Snow White and the Seven Dwarfs

Grand Opera House, York

Snow White logo

We all expect panto scripts to be full of ghastly gags, putrid puns and risible romance, so that can't be why New Pantomime Productions denied the author a mention in the programme. The designer is also uncredited - perhaps they both fell foul of the wicked Queen Malevola? But whoever these shadowy figures are, they've come up with a good-looking panto filled to the brim with audience participation. If you don't go home with a sore throat and/or ruptured eardrums you simply didn't enter into the spirit of things.

Snow White presents an awkward problem for panto producers. The trick is to evoke the atmosphere of the Disney classic without attracting the attention of Uncle Walt's lawyers, provide a part for the traditional Dame and Fairy, and work in as many pop songs and Christmas standards as possible with a cheerful disregard for narrative convention and common sense. This production succeeds on all counts and offers a bonus - two singing Nolans for the price of one!

Panto veteran Anne Nolan is obviously having a whale of a time as our heroine's wicked stepmother Queen Malevola. A woman of such phenomenal lung power has no trouble dealing with the storm of booing that greets her every appearance - she simply bellows the audience into submission. Snow White is played by Anne's daughter Amy, who can't match her mum in the decibel stakes but gives a sweetly winsome performance.

It's one of the great mysteries of panto-land that ruthless monarchs are happy to employ cooks with limited culinary skills and no dress sense. Phil Randall's Sarah Spoilit, a full-figured temptress on the lookout for a rich husband, treats us to a non-stop display of startling wigs and even more startling costumes (where are Trinny and Susannah when you really need them?). Sarah's dim but kindly son Muddles, who nurses an unrequited love for Snow White, is played by Aiden J Harvey with enough energy to power the Blackpool illuminations.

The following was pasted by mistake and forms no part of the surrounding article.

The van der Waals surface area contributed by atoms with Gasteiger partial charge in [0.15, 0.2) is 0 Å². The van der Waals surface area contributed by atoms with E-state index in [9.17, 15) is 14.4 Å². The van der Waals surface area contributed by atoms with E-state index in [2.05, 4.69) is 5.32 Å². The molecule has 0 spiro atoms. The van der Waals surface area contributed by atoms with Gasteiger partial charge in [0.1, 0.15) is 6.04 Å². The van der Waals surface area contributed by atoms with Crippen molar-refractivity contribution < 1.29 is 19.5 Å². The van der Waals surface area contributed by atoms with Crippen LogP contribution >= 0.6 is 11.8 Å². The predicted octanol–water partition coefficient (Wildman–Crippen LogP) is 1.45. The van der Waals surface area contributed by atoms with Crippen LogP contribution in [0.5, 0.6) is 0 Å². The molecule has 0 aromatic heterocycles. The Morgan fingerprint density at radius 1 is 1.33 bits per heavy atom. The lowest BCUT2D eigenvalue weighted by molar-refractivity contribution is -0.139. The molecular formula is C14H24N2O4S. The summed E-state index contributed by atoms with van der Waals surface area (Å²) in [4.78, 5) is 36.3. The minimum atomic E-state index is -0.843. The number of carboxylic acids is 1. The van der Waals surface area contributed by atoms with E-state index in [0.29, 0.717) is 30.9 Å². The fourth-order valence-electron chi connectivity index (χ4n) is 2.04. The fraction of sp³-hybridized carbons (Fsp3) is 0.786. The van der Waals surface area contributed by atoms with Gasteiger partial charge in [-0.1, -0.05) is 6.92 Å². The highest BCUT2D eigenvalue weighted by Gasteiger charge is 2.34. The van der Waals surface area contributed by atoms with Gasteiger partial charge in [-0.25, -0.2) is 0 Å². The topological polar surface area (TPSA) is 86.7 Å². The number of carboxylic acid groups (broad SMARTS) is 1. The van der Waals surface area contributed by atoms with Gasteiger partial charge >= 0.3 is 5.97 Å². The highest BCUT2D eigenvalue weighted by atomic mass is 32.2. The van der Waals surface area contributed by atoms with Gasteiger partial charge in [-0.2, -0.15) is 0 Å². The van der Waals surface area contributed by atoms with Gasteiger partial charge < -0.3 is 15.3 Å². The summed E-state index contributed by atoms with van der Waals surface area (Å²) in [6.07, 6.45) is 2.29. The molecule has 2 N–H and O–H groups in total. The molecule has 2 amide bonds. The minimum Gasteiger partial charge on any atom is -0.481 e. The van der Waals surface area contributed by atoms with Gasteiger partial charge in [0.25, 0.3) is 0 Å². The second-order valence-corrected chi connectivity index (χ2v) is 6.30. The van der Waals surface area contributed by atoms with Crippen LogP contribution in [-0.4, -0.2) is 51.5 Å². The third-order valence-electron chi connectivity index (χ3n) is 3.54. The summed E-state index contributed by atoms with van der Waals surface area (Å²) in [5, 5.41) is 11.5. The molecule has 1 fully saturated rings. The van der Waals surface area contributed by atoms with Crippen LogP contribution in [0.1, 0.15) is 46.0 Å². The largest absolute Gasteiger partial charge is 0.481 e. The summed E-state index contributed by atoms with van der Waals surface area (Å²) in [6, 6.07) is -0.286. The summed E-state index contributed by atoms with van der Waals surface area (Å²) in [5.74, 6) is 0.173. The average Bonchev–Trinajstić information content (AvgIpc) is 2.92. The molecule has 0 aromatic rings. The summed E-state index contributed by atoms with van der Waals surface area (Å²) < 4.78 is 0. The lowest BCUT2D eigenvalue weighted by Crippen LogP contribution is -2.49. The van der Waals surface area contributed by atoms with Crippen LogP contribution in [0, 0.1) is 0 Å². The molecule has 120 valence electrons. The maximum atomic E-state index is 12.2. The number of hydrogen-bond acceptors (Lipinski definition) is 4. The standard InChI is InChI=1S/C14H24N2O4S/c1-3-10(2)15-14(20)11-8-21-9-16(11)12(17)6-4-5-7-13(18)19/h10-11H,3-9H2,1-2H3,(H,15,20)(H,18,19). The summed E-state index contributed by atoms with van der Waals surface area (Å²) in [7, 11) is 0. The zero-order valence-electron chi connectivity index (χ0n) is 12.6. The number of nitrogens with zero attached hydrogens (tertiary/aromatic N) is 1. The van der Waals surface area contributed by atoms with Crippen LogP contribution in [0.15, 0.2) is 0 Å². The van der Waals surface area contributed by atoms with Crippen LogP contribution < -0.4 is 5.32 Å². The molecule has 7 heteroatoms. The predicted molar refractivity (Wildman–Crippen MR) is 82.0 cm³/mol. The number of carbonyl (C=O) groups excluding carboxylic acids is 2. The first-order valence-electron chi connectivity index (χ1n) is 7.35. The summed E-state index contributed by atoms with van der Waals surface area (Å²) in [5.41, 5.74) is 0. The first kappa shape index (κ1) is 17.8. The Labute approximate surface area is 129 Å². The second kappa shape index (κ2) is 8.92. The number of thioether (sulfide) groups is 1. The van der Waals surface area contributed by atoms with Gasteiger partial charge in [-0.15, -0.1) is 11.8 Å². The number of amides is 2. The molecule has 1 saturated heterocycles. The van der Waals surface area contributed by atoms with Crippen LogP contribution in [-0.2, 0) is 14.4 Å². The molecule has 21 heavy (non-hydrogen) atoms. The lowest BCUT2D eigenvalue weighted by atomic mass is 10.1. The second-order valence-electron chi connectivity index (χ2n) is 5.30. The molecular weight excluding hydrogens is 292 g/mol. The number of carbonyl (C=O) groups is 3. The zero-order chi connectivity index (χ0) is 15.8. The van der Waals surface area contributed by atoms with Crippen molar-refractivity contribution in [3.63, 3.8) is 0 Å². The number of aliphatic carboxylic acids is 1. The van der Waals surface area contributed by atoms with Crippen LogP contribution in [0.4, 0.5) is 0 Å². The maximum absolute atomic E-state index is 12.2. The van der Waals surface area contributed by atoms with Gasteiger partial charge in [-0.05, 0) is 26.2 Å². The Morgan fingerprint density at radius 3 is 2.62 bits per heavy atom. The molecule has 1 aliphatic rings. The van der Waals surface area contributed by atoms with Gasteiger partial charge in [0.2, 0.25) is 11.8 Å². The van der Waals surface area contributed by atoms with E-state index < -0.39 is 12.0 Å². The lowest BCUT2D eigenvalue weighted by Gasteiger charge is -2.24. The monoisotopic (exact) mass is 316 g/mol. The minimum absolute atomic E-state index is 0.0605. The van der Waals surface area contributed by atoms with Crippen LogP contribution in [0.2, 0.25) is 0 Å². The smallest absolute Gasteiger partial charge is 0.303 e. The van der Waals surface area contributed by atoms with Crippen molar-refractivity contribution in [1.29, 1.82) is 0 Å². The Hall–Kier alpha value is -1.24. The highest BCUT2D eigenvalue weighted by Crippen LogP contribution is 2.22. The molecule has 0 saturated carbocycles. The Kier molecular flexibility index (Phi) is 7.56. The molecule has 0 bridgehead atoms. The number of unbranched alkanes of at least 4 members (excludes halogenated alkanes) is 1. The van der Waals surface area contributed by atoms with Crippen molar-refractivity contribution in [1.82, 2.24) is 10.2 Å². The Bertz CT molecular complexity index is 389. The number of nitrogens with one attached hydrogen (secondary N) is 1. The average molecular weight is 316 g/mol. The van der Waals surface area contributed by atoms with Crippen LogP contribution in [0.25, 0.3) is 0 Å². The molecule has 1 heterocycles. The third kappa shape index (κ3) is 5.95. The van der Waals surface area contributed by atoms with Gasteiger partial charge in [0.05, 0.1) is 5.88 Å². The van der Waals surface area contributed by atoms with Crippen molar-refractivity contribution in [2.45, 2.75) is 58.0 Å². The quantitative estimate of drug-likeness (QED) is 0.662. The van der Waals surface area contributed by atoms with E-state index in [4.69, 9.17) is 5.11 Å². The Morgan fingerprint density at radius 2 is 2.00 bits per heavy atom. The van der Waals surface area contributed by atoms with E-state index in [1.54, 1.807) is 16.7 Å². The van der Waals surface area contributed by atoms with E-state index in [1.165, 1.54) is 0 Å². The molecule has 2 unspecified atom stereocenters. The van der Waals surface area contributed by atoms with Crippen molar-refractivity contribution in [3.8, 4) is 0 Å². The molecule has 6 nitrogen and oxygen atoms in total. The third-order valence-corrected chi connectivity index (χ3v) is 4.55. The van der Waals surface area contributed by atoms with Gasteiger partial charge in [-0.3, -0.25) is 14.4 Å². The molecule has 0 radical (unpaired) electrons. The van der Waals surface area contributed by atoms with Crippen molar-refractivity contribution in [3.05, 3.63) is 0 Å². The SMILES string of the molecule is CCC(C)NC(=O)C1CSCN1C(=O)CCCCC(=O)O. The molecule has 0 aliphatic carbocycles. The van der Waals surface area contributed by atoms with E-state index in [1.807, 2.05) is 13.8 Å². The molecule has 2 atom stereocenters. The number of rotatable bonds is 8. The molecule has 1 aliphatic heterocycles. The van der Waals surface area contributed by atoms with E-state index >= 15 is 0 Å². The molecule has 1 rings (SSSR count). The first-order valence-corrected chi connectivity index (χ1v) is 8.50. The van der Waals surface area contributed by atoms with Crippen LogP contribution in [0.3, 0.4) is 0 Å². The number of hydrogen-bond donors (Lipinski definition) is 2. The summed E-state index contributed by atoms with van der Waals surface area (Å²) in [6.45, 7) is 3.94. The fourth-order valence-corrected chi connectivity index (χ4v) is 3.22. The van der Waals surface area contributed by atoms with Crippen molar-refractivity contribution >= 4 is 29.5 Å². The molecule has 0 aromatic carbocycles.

This Snow White is the type of panto that wouldn't be complete without a refugee from Neighbours, a children's TV star and a local celeb. Sure enough, the handsome Prince Valentine is played by Mark Raffety (better known as Dr Darcy), the delightfully pert and pretty Fairy Crystal by Danielle Nichols (Children's ITV) and the bluff Huntsman by James Watt (Radio York).

There is no lack of lively dance routines in which local children get an opportunity to display their talents and dress up as various woodland animals. One very little lad in particular captivated the mums and dads in the audience, as was obvious from the murmurs of "Awww!" every time he appeared. I have no idea what his name is but he was undoubtedly one of the stars of the show.

Although Snow White can't hope compete with the production values of its big brother at the Theatre Royal it's a good introduction to panto for younger members of the family. Bring an ample supply of sweeties ("Naughty, naughty!") and see it before Sarah the cook is arrested by the Fashion Police.

Last performance on 8th January 2006

Reviewer: J. D. Atkinson

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